It was the dead badger. He'd not been aware he was approaching its ambit, and even now couldn't tell how close he was—it had gathered power since he'd first encountered it, its atmosphere expanding like an untended chemistry experiment—and his eyes began to stream, his head to fill. The worst smell in the world. He'd undersold it, calling it that. It was the smell of an afterlife gone bad; all the disappointments of eternity balled up into a single sensation, and delivered with the subtlety of a shovel in the face. The motorbike ceased its slow progress and growled from a crouching position. When Max turned, a static glow lit the bushes a hundred yards back, where the green lanes met. His watering eyes made the scene a kaleidoscope, fragments of light scattering and reforming, under which the motor hummed with indecision. It would follow him or not. There was nothing he could do about it. He turned again and made his way forward, half blind, his rustling inaudible as long as the motorbike grumbled, and the air he was walking into grew solider with every step. The badger's death was crawling with life, its corpse a feasting table for insects, its putrid flesh, its rotting fur, a palace for famished worms. The stink was unbelievable. The darkness made it worse. There was something in his ears too, as if the animal's death had scored a symphony in the night: it was all drums and screaming strings and a conductor who'd lost the plot. The motorbike was on the move. Max didn't look back. He stumbled forward, stick in hand, and a wave of nausea splashed over him, splashed all around. He pulled the neckline of his sweatshirt over his mouth and nose, but it made small difference. Light was picking him out, an elongated stickman thrashing his way down a quivering corridor, which grew narrower ahead, and rockier underfoot. He must be passing the badger corpse now, off to his left, entangled in its rooty tomb, and Christ the smell couldn't get worse but it did: like walking into a wardrobe and having the door close behind you. The motorbike was throwing shapes as it heaved and rattled over the stony ground, its headlight's beam a wandering yellow scoop. Max's vision began to clear. Leaves were dancing ahead of him, and he couldn't tell if this were a breeze or the motion of the motorbike sending turbulence ahead to rummage down the lane, but either way he felt an approaching storm. The sweatshirt slipped free of his nose and the stench redoubled but he was past the epicentre now, and the motorbike hadn't reached it yet; still about eighty yards behind him, its progress cautious, its driver anxious not to spill on the rough terrain. Behind its headlight's glare there was only a grotesque lump, as if driver and machine had fused into a single being. This was how monsters were made.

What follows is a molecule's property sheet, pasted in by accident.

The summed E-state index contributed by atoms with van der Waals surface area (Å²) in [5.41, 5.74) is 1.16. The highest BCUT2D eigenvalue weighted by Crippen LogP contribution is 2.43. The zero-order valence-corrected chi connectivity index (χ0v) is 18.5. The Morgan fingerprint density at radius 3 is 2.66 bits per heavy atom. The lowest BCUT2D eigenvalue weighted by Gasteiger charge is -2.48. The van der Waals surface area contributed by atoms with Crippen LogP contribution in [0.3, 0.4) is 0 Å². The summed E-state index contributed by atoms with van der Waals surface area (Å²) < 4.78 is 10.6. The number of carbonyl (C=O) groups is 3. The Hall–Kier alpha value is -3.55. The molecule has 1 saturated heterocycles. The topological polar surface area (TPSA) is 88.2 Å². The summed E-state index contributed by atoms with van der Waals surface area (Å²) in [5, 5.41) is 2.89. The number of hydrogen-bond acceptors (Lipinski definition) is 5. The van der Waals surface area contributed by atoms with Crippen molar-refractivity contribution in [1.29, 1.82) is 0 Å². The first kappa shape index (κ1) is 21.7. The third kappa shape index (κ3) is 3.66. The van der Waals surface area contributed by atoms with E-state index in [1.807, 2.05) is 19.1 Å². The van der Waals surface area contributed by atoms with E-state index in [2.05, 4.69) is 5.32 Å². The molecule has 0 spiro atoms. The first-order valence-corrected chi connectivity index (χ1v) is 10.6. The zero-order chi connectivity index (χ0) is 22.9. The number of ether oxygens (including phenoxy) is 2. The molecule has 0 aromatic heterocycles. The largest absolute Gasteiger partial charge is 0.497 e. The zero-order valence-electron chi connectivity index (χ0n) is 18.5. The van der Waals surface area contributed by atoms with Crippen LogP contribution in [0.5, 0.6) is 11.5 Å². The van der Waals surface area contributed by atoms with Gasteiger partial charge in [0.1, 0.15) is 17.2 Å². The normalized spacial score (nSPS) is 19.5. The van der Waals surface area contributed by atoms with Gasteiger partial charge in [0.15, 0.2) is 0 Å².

Max had no idea why this maelstrom had been unleashed tonight. He was well pissed off about it, though.
This excerpt ends on page 16 of the hardcover edition.
Monday we begin the book One Night: A Novel by Georgina Cross.